Passive Part III: Strong and Weak Past Participles Posted by Meg on Jul 31, 2017 in Uncategorized
Welcome to part III of our passive voice lesson. Today, we’ll take a look at constructing the past participle and using –st verbs to convey passive voice. It’ll all lead into a future lesson on lýsingarháttur þátíðar, where we’ll go into even more detail (horray!) on the various uses of past participles. Unfortunately, I underestimated the complexity of passive voice, so I’ll do one last entry to go over –st verbs, using the future tense with this concept, and what to do when you want to use an impersonal verb in passive.
So let’s jump right in.
The past participle is formed from a verb, transforming it (for all intents and purposes) into an adjective. Remember, we’re currently talking about þolmynd, passive voice, although these forms are called past participles, or lýsingarháttur þátiðar. So: það var borðað is our basic paradigm, as in the previous two entries.
Strong verbs become past tense, and are transformed into past participles with a stem change, called a c-víxl (see chart below). I’m happy to go into more detail on stem changes, also called hljóðbreytingar, in future entries.
So verða becomes varð in past tense, first person. It then becomes urðum (first person plural past, AKA, ‘við’), and, finally, orðið in the past participle.
Lesa becomes las, which becomes lásum (past, við). The past participle is lesið.
The past participle of strong verbs conjugates just like an adjective that ends in –inn (hence the above “-ið” endings), like fyndinn (funny).
Lesa: lesinn (M) –> lesin (F) –> lesið (N)
Plural: lesnir (M) –> lesnar (F) –> lesin (N)
Bókin er mikið lesin.
Bækurnar eru mikið lesnar.
The majority of weak verbs form the past participle in the same way that they make the past tense and the imperative.
The magic formulate is stem + suffix + ending
The suffix is, in this case, simple either ð, t, or d.
This class of verbs (weak 1 and 2) are, in brief, verbs that take either –ar in the second person present and –aði in the first person past (type 1 weak), or –ir in the second person present, with a dental suffix (t, d, ð) in the past tense (type 2 weak).
The declension ending will be –ur in the masculine singular nominative, and the participle will decline like a strong adjective, like gulur. The weak become strong!
Borða –> borðaður (M) –> borðuð (F) –> borðað (N)
Plural: borðaðir (M.pl) –> borðaðar (F.pl) –> borðuð (N.pl)
Gleyma –> gleymdur (M) –> gleymd (F) –> gleymt (N)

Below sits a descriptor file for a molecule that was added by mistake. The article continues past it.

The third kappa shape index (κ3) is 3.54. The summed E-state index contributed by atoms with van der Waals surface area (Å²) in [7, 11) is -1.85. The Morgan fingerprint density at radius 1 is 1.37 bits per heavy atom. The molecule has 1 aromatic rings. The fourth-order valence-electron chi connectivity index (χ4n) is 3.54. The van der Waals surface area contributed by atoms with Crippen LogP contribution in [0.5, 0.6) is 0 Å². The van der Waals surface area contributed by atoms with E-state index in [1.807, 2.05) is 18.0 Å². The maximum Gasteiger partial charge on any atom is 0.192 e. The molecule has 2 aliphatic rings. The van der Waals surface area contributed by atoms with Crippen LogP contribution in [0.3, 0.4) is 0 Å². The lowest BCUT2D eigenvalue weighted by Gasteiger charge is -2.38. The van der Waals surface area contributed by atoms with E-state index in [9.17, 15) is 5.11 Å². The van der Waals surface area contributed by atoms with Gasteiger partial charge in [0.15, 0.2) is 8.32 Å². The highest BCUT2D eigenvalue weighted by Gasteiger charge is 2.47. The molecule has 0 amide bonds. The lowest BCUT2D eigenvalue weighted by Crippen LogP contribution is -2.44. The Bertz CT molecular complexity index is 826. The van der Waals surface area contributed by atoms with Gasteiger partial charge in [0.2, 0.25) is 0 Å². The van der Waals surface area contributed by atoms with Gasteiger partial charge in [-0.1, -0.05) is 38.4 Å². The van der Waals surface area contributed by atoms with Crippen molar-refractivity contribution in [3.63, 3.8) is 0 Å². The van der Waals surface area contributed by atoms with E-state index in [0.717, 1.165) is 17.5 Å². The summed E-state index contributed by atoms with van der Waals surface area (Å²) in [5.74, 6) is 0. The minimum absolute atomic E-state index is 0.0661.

Plural: gleymdir (M.pl) –> gleymdar (F. pl) –> gleymd (N.pl)
Baka –> bakaður –> bökuð –> bakað
Plural: Bakaðir –> bakaðar –>bökuð
Heyra –> heyrður –> heyrð –> heyrt
Plural: heyrðir –> heyðar –> heyrt
Some type 3 verbs also take the appearance of a strong adjective as above. Take flytja (which has a vowel-change called a b-víxl), for example.
As we generally see, the –ja is dropped from the infinitive to make room for the –ur ending. Be aware that, while many –ja verbs decline with the –ur ending and lose their –ja, some do not (take, e.g., the very common “byrja,” for example. It looks like spyrja, but it declines as a Type 1 verb).
Flytja –> fluttur –> flutt –> flutt
Plural: fluttir –> fluttar –> flutt
Spyrja –> spurður –> spurð –> spurt
Plural: spurðir –> spurðar –> spurð
Class three verbs like flýja, which has a stem change (b-víxl) are made into a past participle in the same way that strong verbs are.
So flýja looks like this, even though it is a class three:
Flúinn (M) –> flúin (F) –> flúði (N)
Plural: flúnir –> flúnar –> flúin
Telja and Velja and Ala (to grow up) [e–>a : stem change]:
These take blended forms – i.e., they are both weak and strong.
- The rule of thumb is: when the declension ending begins on a vowel (tal – inn, tal – in, tal -ið), the ending is constructed like the past participle of a weak verb (see above). So, with telja, all forms take the strong verb ending except for masculine and feminine plural.
Talinn –> talinn –> talið
Taldir* –> taldar* –> talin.
(Note that the declension ending is “d,” a dental sound, and not “n,” as you might expect for a strong verb)
Velja follows the exact same paradigm, as does ‘ala’.
BUT DON’T PANIC! There are only a handful of these. There are so few, in fact, that I was only able to find these three + the adjective ‘nakinn,’ which declines in this exact same way.
Please – if you have questions, fire away!
I’ll put up some practice exercizes this week for you. It may be best to practice before moving forward.
[As an aside, to wrap up talking about strong/weak: you all seem to be very diligent students, and I feel privileged to have such excellent readership. This all reminds me of a quote from Saint Benedict (I went to a Benedictine college for undergrad): [He] must so arrange everything that the strong have something to yearn for, and the weak have nothing to run from.]
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